There are a range of vital nutrients that your puppy needs during the first months of life to aid healthy growth and development. A puppy's diet must be able to provide enough energy and quality protein to support growth and be easily digestible. ROYAL CANIN® diets are nutritionally balanced to offer a tailored diet to meet the needs of puppies of all sizes, lifestyles and breeds.

Puppy nutrition

ROYAL CANIN®'s scientific approach to puppy nutrition

We specialise in health nutrition because, for us, puppy food isn’t just about providing energy. It’s about building and maintaining the body’s cells, protecting against disease and preventing digestive, joint and age-related issues.


A fine nutritional balance

To help your puppy grow to be strong and healthy, their food needs a very precise formula. We develop our foods in close collaboration with breeders, vets and nutritionists. And we enrich each diet with as many as 50 carefully selected nutrients to ensure they meet the particular needs of your puppy’s age, breed, lifestyle and sensitivities.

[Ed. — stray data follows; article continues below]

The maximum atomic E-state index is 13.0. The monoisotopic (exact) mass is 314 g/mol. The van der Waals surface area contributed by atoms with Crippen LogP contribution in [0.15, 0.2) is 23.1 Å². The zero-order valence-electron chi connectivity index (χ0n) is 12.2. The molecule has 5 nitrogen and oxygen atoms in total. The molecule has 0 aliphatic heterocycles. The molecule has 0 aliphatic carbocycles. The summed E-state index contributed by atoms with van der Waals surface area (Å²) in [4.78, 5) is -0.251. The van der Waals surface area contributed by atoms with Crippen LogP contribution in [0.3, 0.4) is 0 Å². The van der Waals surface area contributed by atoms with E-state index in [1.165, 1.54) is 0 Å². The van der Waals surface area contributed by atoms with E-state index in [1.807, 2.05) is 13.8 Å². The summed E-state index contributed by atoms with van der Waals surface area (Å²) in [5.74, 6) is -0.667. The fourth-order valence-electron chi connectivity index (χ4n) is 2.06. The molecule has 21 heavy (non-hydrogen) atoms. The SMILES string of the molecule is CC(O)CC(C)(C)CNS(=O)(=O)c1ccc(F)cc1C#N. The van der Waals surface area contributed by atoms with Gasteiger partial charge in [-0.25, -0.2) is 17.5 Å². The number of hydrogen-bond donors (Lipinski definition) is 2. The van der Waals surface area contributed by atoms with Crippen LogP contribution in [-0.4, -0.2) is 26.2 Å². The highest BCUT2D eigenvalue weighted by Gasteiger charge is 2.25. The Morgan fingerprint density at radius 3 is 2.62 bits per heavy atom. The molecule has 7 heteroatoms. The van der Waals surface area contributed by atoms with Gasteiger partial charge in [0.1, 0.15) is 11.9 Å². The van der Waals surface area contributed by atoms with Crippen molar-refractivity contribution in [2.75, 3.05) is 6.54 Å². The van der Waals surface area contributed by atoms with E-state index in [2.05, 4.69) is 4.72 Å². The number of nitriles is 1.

As well as focusing on the exceptional nutritional quality of our formulas, we also ensure the following key factors.

Puppy eating from a food bowl indoors

Highly palatable

Puppies are sensitive to smells and texture but have a less well-developed sense of taste. To make our formulas as appealing as possible, we:

  • Select ingredients rigorously for their odour, density and texture as well as nutritional quality.
  • Design kibble texture, shape and size to suit each size of dog.
  • Preserve formulas.
Jack Russell Terrier puppy sitting outdoors in grass next to a feeding bowl

Easily digested

Puppies have sensitive digestive systems. So we ensure our formulas are highly digestible to help avoid stomach upsets and make it easier for your puppy to absorb the nutrients.

Golden retriever puppy indoors lying down on a cream towel next to a stainless steel feeding bowl

High safety standards

We apply the same hygiene rules as for human food and prepare puppy food to the highest standards of quality and safety.

Dachshund puppy lying down on a wooden floor next to a stainless steel feeding bowl

Our Puppy Ranges

ROYAL CANIN® puppy nutrition supports growth and development by providing all the nutrients essential to a puppy's needs in the first year of life.